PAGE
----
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Serving: MN
young wheat plants Dave Hansen
STEP AHEAD: Monitoring fields weekly helps identify any potential weed, disease or pest problems that could impact plant growth and yield, allowing time to make the right crop management decision.

COVID-19 complicates Extension field scouting

Small grains farmers should prepare to scout their own fields, and often, this season.

If you’re a small grains farmer, plan on doing more of your own scouting this growing season.

Jochum Wiersma, University of Minnesota Extension small grains specialist at the Northwest Research and Outreach Center in Crookston, shared in a recent crop news blog that the COVID-19 pandemic has temporarily changed how Extension will gather crop information this season.

“This year there are no scouts trekking across the state to determine the presence of disease and pest problems in fields,” Wiersma said. “Instead, I'll rely on colleagues, cooperators and crop consultants to share observations.”

Wiersma usually depends on three scouts in west-central and northwestern Minnesota who focus on walking through fields of hard red spring wheat and sending reports back to him.

Without their reports, small grains farmers will have a less complete picture of what is happening in an area, thereby informing them of what they should be looking for in their own fields, he said.

This growing season, Wiersma encouraged farmers to walk their own fields, and often.

“Take time to do it thoroughly and not scout just the headland,” he said.

The U-M Extension book, “The Small Grains Field Guide,” co-authored by Wiersma, offers more detail on how to do an effective job at scouting. Here are a few tips he shared in the publication:

Scout regularly. Frequency of sampling depends on the pest threat. Ideally, do it weekly. If weather is cooler, lengthen the sample time period. If temps are higher, shorten them.

Develop fast, simple scouting methods. There are six major periods for scouting small grain fields (see table). Yes, scouting takes time. To do it properly, plan on about an hour for every 80 acres and do it strategically. When you can, look for weeds, insects and diseases at the same time to reduce overall scouting time. Note that there are certain small grain pests that are linked to time sensitive treatments or must be scouted for under specific conditions, such as orange wheat blossom midge or aphids.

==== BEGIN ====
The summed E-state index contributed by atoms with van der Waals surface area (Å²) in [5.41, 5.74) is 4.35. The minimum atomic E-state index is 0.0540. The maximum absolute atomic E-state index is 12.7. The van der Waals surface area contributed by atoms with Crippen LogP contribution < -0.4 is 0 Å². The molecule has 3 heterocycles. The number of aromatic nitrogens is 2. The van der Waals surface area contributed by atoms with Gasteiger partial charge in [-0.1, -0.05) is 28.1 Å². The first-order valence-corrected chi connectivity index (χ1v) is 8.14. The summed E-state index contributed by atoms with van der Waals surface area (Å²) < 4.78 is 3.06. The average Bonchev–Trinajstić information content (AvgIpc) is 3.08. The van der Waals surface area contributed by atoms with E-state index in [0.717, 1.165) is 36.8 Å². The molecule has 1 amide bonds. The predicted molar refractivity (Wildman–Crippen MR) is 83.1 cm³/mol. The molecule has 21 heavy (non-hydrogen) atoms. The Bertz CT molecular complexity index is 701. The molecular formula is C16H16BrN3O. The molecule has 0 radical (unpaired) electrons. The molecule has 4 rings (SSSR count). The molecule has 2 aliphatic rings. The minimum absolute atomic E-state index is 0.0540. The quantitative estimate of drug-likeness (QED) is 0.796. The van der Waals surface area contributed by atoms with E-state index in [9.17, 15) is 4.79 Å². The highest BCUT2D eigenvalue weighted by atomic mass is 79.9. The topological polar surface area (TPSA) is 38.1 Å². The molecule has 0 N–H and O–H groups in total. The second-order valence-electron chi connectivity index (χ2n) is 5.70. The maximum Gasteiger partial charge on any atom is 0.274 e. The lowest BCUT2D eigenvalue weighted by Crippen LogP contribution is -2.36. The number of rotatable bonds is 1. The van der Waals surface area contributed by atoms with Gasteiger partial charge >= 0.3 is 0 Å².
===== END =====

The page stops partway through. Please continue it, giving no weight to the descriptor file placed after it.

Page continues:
when to scout small grains chartWHEN, WHAT: This when-to-scout guide for small grains offers a timeline for when growers should be looking for pests and diseases.

Take a sufficient number of samples to accurately reflect the population of the pest within the field. When sampling for aphids in small grains, for example, approximately 100 samples should accurately reflect the entire field population.

For other insects, such as grasshoppers, populations are often concentrated on the edges of fields and sampling efforts should first be concentrated there.

Scouting location and pattern will depend on field distribution of the pest monitored and field size and shape. If the pest is evenly distributed throughout the entire field, such as aphids, root maggots, and most armyworms, walking in specific patterns, such as circular, a "W" or a "Z", help ensure that the entire insect population would have the opportunity to be sampled.

Some pests are associated with field conditions, such as low or high elevation, wet or dry organic content, or low or high organic content. Sampling efforts would then be concentrated in those areas.

Some insects, like grasshoppers, generally concentrate on the field edges, but also may get into the field. Scouting field margins first will provide a good indication whether sampling within the field is required.

Keep scouting supplies ready to go. A pocketknife, a hand lens and reference materials are essential in the field. A good sweep net is handy when scouting for insects. A standard sweep net has a 15-inch opening.

Keep good notes. Record-keeping is key. Data sheets should contain all information that will be needed to later make management decisions. If cost-benefit decision equations are available for the crop and pest, the formula should be included on the sheet. Don’t forget to record the location. Historic patterns of pest infestation may help concentrate future sampling efforts in those locations where infestation is heaviest.

Save specimens. Clear plastic zip-lock bags or screw-top vials, alcohol and forceps or tweezers are useful for collecting insects for later identification. You could also build your own reference collection to make future identifications much easier.

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